How Mott the Hoople’s “All the Young Dudes” Defined Glam-Rock


The history of rock ‘n’ roll is full of tales of breakup and disaster, of tragedy and drug-fueled excess. Stories of pure, selfless generosity are so much rarer that they are almost antithetical to the form. But it’s the latter that’s at the heart of one of the more purely rock ‘n’ roll subgenres, glam-rock: the story of Mott the Hoople’s 1972 album. All the young guys.

Hailing from Herefordshire in the west of England – a rural county whose other most famous export is its brown and white Hereford cattle – Mott the Hoople formed in 1969 when Island Records producer Guy Stevens , heard something he liked from a band calling themselves both the Doc Thomas band and at other times Silence. Stevens recruited vocalist Ian Hunter (relegating the band’s former vocalist Stan Tippins to road manager) and convinced them to change their name to Mott the Hoople, after a character from a novel he had read while serving time for a drug. offense.

Mott the Hoople released their self-titled debut album – a hard-rock effort with more swagger than polish – in November 1969. It was a minor hit that won them a cult following in England, but their next three albums did not. all failed to do much. a brand, and by early 1972 the band was on the verge of breaking up. Cue the moment of generosity. David Bowie, then at the height of his Ziggy Stardust powers, decided to save them.

Watch Mott the Hoople perform “All the Young Dudes”

As Hoople keyboardist Verden Allen recalled in a interview 2016 with Wales Online, Bowie “liked our picture and sent us a telegram inviting us to his agent’s office in London”. There he played a song he had written for them. As Bowie said NME“I literally wrote that within an hour of reading an article in one of the music newspapers that their breakup was imminent. I thought they were a good little band, and I thought to myself, ‘This will be an interesting thing to do, let’s see if I can write this song and keep them together.'”

The song Bowie wrote and performed for the band in his agent’s office – on a blue guitar while wearing a blue catsuit – was “All the Young Dudes”. It would go on to become one of the definitive anthems of the glam-rock movement while giving Mott the Hoople a bona fide hit and making their careers. And for good measure, Bowie is offering to produce the band’s next album, which will also be called All the young guys.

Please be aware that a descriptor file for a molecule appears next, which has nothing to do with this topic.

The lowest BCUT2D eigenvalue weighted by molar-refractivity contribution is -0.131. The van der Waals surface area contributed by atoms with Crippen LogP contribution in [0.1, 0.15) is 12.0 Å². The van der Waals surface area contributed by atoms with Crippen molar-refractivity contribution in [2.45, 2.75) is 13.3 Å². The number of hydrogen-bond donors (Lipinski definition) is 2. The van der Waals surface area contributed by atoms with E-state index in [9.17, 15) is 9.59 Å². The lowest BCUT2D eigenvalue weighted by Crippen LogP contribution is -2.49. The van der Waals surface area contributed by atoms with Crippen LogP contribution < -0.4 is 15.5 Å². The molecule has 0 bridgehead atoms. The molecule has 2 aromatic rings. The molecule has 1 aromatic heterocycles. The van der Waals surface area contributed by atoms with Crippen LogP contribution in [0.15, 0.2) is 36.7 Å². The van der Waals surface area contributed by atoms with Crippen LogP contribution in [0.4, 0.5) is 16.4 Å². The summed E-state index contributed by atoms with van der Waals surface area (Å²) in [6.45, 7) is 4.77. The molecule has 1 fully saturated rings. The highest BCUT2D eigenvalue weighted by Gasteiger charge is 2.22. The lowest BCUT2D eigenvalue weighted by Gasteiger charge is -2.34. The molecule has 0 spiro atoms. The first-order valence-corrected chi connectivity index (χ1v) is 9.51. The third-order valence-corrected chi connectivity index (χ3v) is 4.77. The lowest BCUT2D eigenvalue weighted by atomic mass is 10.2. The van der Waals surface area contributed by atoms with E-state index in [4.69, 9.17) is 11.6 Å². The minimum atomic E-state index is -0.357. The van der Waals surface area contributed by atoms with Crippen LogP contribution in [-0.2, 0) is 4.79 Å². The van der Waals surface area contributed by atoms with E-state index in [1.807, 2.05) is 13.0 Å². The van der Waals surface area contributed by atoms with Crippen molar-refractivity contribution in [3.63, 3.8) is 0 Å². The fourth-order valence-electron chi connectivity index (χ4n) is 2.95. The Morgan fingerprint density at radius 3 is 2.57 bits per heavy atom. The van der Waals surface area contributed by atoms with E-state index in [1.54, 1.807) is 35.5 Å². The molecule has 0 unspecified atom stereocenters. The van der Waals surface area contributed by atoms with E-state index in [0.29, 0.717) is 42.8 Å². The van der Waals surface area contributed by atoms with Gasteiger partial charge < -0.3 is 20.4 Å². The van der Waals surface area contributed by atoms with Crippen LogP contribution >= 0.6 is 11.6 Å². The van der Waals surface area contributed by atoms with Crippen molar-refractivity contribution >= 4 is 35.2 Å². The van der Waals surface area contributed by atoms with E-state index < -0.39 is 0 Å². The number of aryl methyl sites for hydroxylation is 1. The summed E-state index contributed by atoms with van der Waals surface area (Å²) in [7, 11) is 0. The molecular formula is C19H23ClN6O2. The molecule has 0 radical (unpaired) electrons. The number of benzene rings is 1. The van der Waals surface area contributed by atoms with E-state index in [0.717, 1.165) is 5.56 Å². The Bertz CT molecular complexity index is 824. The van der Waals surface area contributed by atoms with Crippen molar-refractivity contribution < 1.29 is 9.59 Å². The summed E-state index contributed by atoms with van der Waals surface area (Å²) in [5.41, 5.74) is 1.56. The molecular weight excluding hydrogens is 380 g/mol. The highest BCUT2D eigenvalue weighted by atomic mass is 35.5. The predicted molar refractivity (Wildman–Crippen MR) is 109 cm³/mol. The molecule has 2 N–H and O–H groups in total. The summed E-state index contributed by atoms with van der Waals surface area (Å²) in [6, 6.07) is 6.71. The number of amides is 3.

The album bears Bowie’s fingerprints all over it. Opening with an understated take on Lou Reed’s classic “Sweet Jane,” it immediately finds its rhythm in a kind of brilliant staging that perfectly matches the band’s strengths. Hunter’s songwriting shines on tracks like “Momma’s Little Jewel” and the anthem “One of the Boys.” Guitarist Mick Ralphs’ cool, in-the-pocket style is reminiscent of Keith Richards, and he displays some songwriting chops in “Ready for Love/After Lights,” the first half of which he would resurrect with follow-up band Bad Company.

Bassist Pete Watts and drummer Dale “Buffin” Griffin deftly sway between the driving hard-rock beats and cheekier grooves that make up much of the album’s glam fare, like “Sucker.” And Bowie’s steady hand as producer gives the album a strong, clean sound, lending the perfect amount of cosmic sparkle to the band’s powerful riffs. Several tracks – such as the magnificent ballad “Sea Diver” which closes the album – would not be out of place on Bowie’s 1972 masterpiece, The Rise and Fall of Ziggy Stardust and the Spiders of Mars.

Listen to “Sucker” by Mott the Hoople

But the heart of the album is “All the Young Dudes”. From the iconic opening guitar line and languid Hunter vocals, to the Bob Dylan-esque, operatic chorus and soaring arrangement, the song has helped define glam as one of the most flamboyant moments ever. , sexually overfed, sexist and rebels in rock history.

The song’s lyrics celebrate alternative sexuality — the “I’m a guy, dad!the chorus reads like a cross between “Guess what: I’m gay!” and “I’ll dress like a girl if I want, so get over it!” — and details the hardships endured by people who embrace this sexuality Billy, one of the young guys in the song, is already talking about killing himself even though he’s not yet 25. Lucy “dresses like a queen” but sometimes has to “cut like a mule” I’m never quite on board with the simpler “revolutionary stuff” offered by the Beatles and the Rolling Stones.

That all of this subversion was delivered by a band whose members weren’t gay was not confusing or accidental, but part of the appeal of glam rock. It was about strutting whatever sexuality you wanted to strut about right now, dressing up and being who you wanted to be, celebrating people who had hitherto been driven into hiding by the current dominant. It was an inclusive and joyful musical moment, based in part on an unwavering act of generosity.

Top 100 Rock Albums of the 70s

From AC/DC to ZZ Top, from “Bridge Over Troubled Water” to “London Calling”, they are all there.

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